So You Have an Expensive Hobby...
All too often, personal finance advice tends to recommend frugality to an extreme. Don’t buy this, cut spending on that, keep telling yourself no, no, no! If this approach works for you, great. But we all need to recharge our batteries. There really is nothing wrong with allocating money toward your own well-being via a hobby or interest.
Maybe you’re lucky, and you have a passion for something free, like meditation or strolling through nature. The problem arises when you have a particularly expensive hobby. Golf. Horseback riding. Flying private planes. If pursuing your passion may derail your financial progress, we have a potential problem. However, there is generally always a way to live a piece of your dream today rather than deferring it for tomorrow.
There are a number of ways to do this.
Can you buy equipment secondhand?
As an amateur participating in a hobby for fun, you may want the most high-end equipment, but you may gain just as much enjoyment by focusing on what it is you really love about the hobby. If you enjoy skiing for example, renting equipment every time doesn’t add much to the experience, but can really add to the expense. Purchasing your own equipment used or on sale rather than renting can provide a savings long-term. (As long as you stick with the hobby!)
Is there a way to participate to the extent you can afford?
Let’s take golf as an example—you may not need to join a country club to play. Many counties and states offer public memberships to their golf courses. These can be great deals if you plan to play a few times or more per month.
Can you afford the time?
Often expensive hobbies also come with a large time commitment. For example, owning a horse tends to come with chores and training equivalent to a part time job (unless you pay someone to take care of these items, which adds to the cost significantly!). However, leasing a horse a few days a week allows you to enjoy the hobby without 100% of the financial and time commitment. Make sure to find a balance where the time spent on your hobby is not taking away from your ability to achieve other life or work goals.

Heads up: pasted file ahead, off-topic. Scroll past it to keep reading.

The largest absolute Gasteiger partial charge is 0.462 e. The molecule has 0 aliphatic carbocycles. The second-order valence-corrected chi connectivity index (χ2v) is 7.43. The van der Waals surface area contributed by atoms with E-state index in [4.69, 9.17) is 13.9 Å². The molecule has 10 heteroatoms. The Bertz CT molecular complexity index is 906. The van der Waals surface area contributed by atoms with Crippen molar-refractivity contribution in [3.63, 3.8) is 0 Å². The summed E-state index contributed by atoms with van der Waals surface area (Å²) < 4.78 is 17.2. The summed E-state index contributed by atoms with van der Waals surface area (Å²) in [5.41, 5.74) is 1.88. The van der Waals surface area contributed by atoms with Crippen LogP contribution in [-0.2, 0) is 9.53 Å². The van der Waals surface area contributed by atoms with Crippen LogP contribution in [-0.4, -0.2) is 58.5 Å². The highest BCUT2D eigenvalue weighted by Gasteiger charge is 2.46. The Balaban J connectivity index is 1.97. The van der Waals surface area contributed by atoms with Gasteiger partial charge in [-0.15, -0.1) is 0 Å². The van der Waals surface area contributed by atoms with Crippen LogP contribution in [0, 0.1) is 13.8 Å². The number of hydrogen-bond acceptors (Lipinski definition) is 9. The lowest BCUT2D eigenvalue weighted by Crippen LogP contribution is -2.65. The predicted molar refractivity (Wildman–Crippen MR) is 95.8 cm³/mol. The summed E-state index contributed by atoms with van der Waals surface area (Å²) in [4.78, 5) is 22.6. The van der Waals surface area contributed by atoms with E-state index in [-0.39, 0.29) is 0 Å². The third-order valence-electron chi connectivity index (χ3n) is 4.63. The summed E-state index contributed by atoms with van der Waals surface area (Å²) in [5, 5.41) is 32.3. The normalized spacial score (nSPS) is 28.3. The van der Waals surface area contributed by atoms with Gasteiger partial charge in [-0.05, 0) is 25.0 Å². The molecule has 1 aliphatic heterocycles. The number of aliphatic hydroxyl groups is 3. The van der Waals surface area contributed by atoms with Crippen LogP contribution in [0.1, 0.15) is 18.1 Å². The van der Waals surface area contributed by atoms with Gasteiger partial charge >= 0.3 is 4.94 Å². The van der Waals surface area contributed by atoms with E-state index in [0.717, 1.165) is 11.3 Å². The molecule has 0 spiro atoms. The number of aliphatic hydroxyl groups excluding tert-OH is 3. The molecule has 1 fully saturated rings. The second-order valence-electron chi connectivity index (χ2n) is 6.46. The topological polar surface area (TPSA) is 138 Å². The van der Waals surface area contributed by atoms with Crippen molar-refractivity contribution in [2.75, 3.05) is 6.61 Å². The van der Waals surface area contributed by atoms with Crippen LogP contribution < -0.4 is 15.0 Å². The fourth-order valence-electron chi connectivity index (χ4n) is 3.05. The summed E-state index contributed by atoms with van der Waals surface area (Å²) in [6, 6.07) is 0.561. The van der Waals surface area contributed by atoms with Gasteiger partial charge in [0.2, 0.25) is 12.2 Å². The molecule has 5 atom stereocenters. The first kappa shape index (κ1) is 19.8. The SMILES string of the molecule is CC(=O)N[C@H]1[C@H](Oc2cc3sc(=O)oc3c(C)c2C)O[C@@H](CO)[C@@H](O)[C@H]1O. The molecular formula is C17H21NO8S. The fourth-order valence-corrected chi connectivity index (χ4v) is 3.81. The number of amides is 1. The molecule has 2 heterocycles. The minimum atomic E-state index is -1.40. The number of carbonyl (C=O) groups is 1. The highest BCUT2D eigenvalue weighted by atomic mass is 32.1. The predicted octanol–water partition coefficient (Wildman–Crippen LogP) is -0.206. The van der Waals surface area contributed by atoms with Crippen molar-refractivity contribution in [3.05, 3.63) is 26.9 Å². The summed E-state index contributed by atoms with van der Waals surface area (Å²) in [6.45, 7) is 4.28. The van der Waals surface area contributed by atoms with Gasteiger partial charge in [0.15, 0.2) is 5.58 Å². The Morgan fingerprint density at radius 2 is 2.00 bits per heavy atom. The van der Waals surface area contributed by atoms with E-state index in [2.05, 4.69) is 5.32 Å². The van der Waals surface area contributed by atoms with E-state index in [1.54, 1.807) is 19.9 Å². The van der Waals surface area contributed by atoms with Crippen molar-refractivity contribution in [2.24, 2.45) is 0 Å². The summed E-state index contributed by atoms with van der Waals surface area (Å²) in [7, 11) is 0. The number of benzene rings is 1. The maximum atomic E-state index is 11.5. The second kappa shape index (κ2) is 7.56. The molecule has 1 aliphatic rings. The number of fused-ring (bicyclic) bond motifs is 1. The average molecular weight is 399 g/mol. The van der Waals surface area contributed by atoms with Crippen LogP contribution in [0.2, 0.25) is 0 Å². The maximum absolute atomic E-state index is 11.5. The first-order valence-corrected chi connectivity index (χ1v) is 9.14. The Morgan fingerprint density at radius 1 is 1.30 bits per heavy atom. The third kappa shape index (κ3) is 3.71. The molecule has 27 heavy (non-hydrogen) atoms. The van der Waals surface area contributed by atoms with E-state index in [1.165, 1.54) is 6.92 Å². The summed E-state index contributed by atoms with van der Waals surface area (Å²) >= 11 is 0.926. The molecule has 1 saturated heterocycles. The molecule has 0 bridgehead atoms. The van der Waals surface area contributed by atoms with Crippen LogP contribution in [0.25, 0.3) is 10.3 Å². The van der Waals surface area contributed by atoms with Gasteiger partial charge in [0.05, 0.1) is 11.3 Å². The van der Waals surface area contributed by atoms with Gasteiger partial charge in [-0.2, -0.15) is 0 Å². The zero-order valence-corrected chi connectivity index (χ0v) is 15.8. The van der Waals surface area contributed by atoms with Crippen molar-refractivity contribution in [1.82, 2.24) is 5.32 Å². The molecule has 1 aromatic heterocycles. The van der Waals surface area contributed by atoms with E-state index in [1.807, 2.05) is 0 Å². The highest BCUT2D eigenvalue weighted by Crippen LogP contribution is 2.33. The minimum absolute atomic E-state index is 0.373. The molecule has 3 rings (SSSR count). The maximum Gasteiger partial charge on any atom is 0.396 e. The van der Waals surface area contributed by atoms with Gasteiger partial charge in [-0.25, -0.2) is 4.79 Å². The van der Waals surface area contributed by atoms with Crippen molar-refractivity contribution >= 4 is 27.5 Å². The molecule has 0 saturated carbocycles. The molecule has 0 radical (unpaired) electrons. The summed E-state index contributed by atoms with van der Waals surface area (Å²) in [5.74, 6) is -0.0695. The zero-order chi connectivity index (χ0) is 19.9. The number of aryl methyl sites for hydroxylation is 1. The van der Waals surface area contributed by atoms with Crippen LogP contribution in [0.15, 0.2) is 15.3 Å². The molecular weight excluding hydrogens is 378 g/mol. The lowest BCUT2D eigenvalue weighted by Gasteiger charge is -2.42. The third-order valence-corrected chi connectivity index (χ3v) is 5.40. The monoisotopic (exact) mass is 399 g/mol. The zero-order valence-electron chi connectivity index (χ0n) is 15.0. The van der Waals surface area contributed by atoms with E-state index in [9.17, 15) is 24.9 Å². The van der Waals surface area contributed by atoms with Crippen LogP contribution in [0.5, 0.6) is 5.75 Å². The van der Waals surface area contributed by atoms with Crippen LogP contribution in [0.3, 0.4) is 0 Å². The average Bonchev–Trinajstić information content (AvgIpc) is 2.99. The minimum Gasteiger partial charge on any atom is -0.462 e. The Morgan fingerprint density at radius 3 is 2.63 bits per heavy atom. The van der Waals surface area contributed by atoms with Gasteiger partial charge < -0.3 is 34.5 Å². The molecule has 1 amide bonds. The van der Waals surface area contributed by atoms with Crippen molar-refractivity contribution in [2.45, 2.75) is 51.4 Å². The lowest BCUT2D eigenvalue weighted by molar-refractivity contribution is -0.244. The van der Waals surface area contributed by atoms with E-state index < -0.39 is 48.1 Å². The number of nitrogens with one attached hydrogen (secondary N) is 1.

Can you find a creative solution?
Perhaps you can’t afford the time and/or money to make a full-time country club membership worthwhile—but you can offer to take some friends for dinner and drinks if they take you as a guest to their club. This way you can try out different clubs and mix playing private with public. Or, you can take a page from the book of one friend of Halpern Financial who enjoys sailing. He has a large family, and realized that the cost of accommodations was about the same as renting a luxury boat for the week. An idea sprouted. He and his wife got certified as boat captains and planned a sailing vacation for the whole family!
When it comes to hobbies, limit any discretionary hobby expenses so that it does not limit your ability to save, pay down debt, or contribute to your retirement plan. Although saving for the future is critical, building wealth is not about being a Scrooge. Take an optimistic view of your longevity and plan for it prudently, of course. But also make sure to find a balance. Live for today, not only for tomorrow. Today is a gift; that’s why they call it the present!
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